This opened doors. Jakub Nakaldal’s presence could no longer be ignored, and he showed himself a superior depth option. Tyler Wotherspoon perhaps earned himself a contract extension by being the same. A player like Derek Grant showed he could be every bit as effective as any other fourth liner, for a fraction of the cost others boasted. Garnet Hathaway did the same; Kenny Agostino and Freddie Hamilton suggested they might be able to do even more. The Markus Granlund-Hunter Shinkaruk swap upgraded a player who had been taking up Sam Bennett’s spot at centre to a player who may be able to score more one day, maybe a day as early as next season.
And amidst it all, Joni Ortio – abandoned in the press box for the first month of the season, then to the bench for the second month, and finally, to the AHL until just before the trade deadline – was finally given a chance at consistent starts. And though he didn’t always perform, he looked like he might have more to show. He cemented himself as the best possible option, which isn’t exactly saying much, but it’s something. It just took until the season was dead to get to that point.
Perhaps one of the greatest shames of the season was that it took so long to experiment. Trying new combinations or prospects was basically unheard of until the season was already over.
New acquisitions weren’t always well-used. While there was a great deal of excitement over Dougie Hamilton and Michael Frolik in the off-season – because they were both the exact players the Flames needed, and getting Hamilton in particular was so out of left field, so much better than could have been expected – Hamilton was buried after a rough start (one that the entire team had) and Frolik could occasionally be found at the bottom in regards to ice time, not to mention being practically banned from the power play. The very two players the Flames absolutely needed, and they weren’t being used properly.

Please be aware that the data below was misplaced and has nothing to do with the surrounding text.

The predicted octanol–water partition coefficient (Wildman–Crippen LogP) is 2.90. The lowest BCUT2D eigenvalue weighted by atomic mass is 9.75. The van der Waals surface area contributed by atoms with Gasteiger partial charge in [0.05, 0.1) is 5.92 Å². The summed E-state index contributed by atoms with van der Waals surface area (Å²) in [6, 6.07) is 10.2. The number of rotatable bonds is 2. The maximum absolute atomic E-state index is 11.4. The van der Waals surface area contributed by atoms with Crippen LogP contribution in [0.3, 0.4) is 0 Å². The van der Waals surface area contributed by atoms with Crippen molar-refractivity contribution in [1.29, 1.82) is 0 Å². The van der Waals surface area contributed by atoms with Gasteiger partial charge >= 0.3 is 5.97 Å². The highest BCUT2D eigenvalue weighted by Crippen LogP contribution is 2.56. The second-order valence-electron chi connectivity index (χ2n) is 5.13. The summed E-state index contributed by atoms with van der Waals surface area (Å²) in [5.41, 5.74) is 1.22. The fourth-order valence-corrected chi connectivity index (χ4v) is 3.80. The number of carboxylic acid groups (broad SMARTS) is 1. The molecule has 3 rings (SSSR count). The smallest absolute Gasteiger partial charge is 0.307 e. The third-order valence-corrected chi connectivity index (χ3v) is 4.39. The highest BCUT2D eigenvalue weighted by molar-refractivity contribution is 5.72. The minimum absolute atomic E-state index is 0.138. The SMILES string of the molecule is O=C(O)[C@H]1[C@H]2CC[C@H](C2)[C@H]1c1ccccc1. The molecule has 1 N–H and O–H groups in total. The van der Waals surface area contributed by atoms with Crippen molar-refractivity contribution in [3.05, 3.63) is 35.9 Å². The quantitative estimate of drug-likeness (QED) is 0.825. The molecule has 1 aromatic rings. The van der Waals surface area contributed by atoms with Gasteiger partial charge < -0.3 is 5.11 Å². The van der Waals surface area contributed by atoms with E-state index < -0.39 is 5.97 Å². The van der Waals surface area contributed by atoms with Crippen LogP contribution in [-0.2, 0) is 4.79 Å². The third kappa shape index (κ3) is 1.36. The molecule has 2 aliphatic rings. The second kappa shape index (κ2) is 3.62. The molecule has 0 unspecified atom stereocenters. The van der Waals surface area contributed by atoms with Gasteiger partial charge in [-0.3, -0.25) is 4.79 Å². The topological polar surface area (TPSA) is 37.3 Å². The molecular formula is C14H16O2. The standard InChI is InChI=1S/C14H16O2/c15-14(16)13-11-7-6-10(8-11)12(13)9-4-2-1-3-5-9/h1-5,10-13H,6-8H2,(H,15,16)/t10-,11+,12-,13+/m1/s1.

What was perhaps most bittersweet was the two longest-tenured Flames put together full campaigns and career years to go with them, and have nowhere to go from there. Mikael Backlund played 82 games for the first time ever, and he nearly scored 50 points while doing it. Mark Giordano stayed completely healthy for the first time since his named started entering the Norris Trophy conversation, passed the 50-point mark, and has nothing to show for it. He missed the playoffs last season, and he doesn’t get them this season.
With the right moves, the Flames can easily be back in the dance next season, and maybe even have something to show for it. They have one of the top forwards in the game, and a handful of other quality guys surrounding him. They have one of the best defencemen in the game, and a formidable top three that just needs a little further rounding out.
They need goaltending, which is easier said than done. Quite frankly, they need a new coach. They need to find a way to expunge the awful depth contracts that take up way, way too much cap and roster space.
It’s going to be a long, busy summer. The last one was productive, though. This one can be, too – and if executed correctly, can make a huge difference for the 2016-17 season.
So hopefully we’ll get fewer hollow feelings. It’s time to move forward.